I’ve long recognized that we all come to the table with our pluses and minuses. Back when our oldest child was ready for elementary school, it was the trend to hold back children so they had the advantage of that extra year of physical and mental maturation. At the time we thought it crazy that we actually had to contemplate holding our kindergarten-ready child back a year because everyone else was. Fact was, our son was ready for it. So despite his shortcomings—he was small for his age, he was young for his age—we decided that he needed the challenge of school and would be far too bored without it. Unfortunately, this meant that his peers would be driving well before him. And that they would most likely have the physical advantage over him in sports.

But I realized when my babysitter’s mom told me that her daughter was so upset because she was “too tall” for her age that we are what we are. When I was her age I thought I was too average. Others think they’re too short. No one is ever quite satisfied with the status quo. So you do what you can with what you’ve got, and hope for the best (and throw in the occasional beauty products as a talisman against too much fugliness).

Anyhow, while I was not so lucky in the fat ass department, I was more lucky in the complexion department. Which meant I’ve been fortunate to avoid “necessity make-up” over the years: make-up has often been optional for me, for better or worse. In fact, it wasn’t until my first book came out and I started having to show up in public places on a regular basis that I realized I had to do something about this. I was downright stunned to see what magic that Mac cosmetics associate (the one with about ten piercings in her face and bright pink eye shadow on her lids) worked on my face. I wasn’t used to anything on me, yet all of a sudden she’d presented me with a daily 20-minute face-presentation regimen. Damn. It was so simple back when all I had to do was wash my face in the morning.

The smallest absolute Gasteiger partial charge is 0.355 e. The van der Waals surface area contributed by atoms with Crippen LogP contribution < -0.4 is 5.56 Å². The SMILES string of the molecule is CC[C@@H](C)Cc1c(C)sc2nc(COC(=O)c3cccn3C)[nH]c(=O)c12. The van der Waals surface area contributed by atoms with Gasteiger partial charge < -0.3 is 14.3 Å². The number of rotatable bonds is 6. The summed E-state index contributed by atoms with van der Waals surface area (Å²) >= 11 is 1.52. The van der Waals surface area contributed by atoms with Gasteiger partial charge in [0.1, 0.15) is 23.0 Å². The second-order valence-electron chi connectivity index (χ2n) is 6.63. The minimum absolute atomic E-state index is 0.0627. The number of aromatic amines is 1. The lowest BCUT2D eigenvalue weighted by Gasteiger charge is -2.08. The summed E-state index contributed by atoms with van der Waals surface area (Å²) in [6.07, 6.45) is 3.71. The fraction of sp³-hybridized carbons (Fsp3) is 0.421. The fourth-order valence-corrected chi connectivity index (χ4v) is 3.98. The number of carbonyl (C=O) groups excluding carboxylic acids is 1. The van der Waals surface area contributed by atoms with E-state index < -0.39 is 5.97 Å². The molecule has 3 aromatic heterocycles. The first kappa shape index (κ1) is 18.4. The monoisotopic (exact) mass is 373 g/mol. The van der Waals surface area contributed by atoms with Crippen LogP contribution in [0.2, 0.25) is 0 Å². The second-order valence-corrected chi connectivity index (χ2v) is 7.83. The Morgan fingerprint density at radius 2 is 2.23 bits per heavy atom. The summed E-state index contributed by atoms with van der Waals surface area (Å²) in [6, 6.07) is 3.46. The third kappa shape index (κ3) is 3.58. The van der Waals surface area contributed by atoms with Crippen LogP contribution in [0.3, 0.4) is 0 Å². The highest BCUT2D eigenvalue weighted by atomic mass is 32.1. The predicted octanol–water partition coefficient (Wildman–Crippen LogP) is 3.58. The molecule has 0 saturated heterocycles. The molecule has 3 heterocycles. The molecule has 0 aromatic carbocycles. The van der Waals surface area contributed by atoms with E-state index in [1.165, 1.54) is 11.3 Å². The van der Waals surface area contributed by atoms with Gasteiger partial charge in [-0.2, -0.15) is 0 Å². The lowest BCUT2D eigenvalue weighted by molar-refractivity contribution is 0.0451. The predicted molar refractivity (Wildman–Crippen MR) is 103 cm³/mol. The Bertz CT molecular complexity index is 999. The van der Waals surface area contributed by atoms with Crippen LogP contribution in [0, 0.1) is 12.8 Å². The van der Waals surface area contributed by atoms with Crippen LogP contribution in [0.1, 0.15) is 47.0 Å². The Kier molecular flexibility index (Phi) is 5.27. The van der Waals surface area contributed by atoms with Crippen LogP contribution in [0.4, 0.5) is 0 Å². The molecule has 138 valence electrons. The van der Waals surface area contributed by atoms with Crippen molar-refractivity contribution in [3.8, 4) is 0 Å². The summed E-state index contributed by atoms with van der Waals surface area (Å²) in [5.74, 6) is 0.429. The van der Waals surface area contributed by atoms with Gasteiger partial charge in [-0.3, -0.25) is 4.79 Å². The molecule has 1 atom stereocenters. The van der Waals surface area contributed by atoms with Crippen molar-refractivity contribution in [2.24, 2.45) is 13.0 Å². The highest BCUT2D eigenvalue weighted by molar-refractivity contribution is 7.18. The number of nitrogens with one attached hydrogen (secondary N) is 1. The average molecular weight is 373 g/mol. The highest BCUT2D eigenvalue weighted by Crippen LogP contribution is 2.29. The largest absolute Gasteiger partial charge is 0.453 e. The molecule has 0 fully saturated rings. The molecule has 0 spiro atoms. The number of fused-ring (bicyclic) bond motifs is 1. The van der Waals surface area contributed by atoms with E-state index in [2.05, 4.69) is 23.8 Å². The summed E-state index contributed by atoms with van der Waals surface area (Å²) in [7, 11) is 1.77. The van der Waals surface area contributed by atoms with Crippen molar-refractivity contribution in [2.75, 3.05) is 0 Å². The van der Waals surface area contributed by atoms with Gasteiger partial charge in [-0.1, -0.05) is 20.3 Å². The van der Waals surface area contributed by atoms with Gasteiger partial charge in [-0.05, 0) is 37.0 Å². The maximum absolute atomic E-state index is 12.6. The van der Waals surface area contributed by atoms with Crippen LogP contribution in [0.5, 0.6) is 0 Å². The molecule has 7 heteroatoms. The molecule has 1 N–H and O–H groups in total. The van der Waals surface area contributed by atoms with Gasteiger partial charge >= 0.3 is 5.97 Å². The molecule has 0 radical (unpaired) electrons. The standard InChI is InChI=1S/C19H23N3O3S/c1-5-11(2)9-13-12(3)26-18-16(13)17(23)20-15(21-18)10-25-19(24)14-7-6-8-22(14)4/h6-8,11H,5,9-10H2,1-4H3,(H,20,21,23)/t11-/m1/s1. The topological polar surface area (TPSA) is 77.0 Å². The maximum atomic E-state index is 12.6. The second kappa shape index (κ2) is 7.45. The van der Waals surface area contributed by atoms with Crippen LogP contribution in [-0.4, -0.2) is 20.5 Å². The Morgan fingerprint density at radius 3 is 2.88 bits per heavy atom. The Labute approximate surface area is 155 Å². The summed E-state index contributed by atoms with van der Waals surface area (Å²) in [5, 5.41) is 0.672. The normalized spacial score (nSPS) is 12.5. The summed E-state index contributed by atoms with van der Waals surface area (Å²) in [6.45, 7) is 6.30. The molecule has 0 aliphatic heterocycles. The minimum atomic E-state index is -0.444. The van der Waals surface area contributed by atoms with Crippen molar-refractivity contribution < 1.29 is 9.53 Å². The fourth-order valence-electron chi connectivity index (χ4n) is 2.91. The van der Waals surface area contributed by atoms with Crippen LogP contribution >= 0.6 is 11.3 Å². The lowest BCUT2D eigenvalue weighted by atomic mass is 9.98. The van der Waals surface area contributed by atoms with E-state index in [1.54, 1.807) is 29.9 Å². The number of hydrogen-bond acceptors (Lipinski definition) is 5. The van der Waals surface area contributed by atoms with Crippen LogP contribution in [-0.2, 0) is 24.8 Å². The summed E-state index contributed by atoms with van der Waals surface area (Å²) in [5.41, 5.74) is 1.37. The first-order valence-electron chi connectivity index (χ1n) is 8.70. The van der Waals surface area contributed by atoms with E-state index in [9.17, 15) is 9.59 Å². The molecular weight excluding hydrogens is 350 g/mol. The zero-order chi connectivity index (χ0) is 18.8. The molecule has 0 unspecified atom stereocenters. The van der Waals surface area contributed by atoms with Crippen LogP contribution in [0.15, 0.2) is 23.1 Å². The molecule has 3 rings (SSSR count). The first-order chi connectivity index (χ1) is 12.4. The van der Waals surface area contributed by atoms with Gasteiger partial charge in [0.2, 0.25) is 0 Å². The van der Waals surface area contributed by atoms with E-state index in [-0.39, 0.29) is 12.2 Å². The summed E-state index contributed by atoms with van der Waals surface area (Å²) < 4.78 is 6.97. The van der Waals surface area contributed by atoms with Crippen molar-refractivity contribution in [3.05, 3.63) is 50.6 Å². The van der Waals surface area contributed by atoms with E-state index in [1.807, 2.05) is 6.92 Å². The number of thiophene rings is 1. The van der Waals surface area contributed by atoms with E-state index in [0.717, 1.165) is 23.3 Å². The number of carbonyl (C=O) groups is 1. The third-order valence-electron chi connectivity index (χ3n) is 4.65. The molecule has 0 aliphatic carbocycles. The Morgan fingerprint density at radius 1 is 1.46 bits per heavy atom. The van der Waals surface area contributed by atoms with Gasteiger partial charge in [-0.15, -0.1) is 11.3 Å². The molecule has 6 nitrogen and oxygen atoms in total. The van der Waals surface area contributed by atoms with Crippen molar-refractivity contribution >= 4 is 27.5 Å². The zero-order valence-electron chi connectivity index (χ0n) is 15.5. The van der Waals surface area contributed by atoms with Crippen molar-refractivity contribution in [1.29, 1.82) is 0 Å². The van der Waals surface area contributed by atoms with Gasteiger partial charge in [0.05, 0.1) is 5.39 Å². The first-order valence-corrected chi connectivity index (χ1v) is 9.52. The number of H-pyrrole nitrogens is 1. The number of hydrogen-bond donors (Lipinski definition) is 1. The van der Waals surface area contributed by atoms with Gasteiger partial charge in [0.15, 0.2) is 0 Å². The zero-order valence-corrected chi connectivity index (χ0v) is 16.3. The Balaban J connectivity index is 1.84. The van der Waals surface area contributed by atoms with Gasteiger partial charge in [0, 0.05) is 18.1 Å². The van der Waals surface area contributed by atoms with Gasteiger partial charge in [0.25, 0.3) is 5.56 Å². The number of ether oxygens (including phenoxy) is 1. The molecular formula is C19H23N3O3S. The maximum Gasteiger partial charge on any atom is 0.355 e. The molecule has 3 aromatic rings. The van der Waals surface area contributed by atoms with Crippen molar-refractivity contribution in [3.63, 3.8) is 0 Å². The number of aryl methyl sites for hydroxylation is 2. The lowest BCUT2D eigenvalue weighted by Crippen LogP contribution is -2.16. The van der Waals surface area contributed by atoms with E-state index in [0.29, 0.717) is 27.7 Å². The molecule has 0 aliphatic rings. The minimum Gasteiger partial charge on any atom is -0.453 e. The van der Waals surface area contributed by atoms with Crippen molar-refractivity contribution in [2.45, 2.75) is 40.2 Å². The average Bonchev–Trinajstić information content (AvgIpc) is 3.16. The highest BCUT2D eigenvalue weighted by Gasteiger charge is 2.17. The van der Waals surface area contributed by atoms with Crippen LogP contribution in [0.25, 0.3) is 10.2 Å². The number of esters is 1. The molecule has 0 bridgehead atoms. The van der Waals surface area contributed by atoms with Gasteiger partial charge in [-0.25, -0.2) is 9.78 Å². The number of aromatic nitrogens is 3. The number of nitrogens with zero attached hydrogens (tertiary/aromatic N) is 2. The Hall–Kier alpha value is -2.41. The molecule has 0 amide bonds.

.

I went through a month or two when I stuck to it. I had to, between the signings, the TV appearances, the speaking engagements. I just realized I looked pretty pathetic without it—-like the <span style=”font-style:italic;”>before</span> picture. Which is I guess the whole point of those before and after pictures. I was the damned poster child for the <span style=”font-style:italic;”>before</span> picture. I just hadn’t known it.

Over the summer, I got used to my slovenly routine. Less to do with the book. Kids were home, thus less running around. Pool days here and there. Make up? Hell no! Got to be where my biggest beauty aid was a good night’s sleep. Not that I ever actually get a good night’s sleep. Case in point, recently,  at the ungodly hour of 3:30 a.m. our crazy dingo dog who’s deathly afraid of thunderstorms awoke to one seriously ominous storm. She actually hurdled the 4-foot tall gate in the mudroom (switching on the light in the process) in her haste to flee her loneliness and seek out her human counterparts. Meantime, the Labrador? My son says she’s like the prisoner who takes advantage of the power outage to launch a food fight. Yes, while the crazy one was freaking out over weather, the food-driven one was ravaging the trash can, littering my house with very messy garbage. Needless to say, I didn’t get back to sleep last night.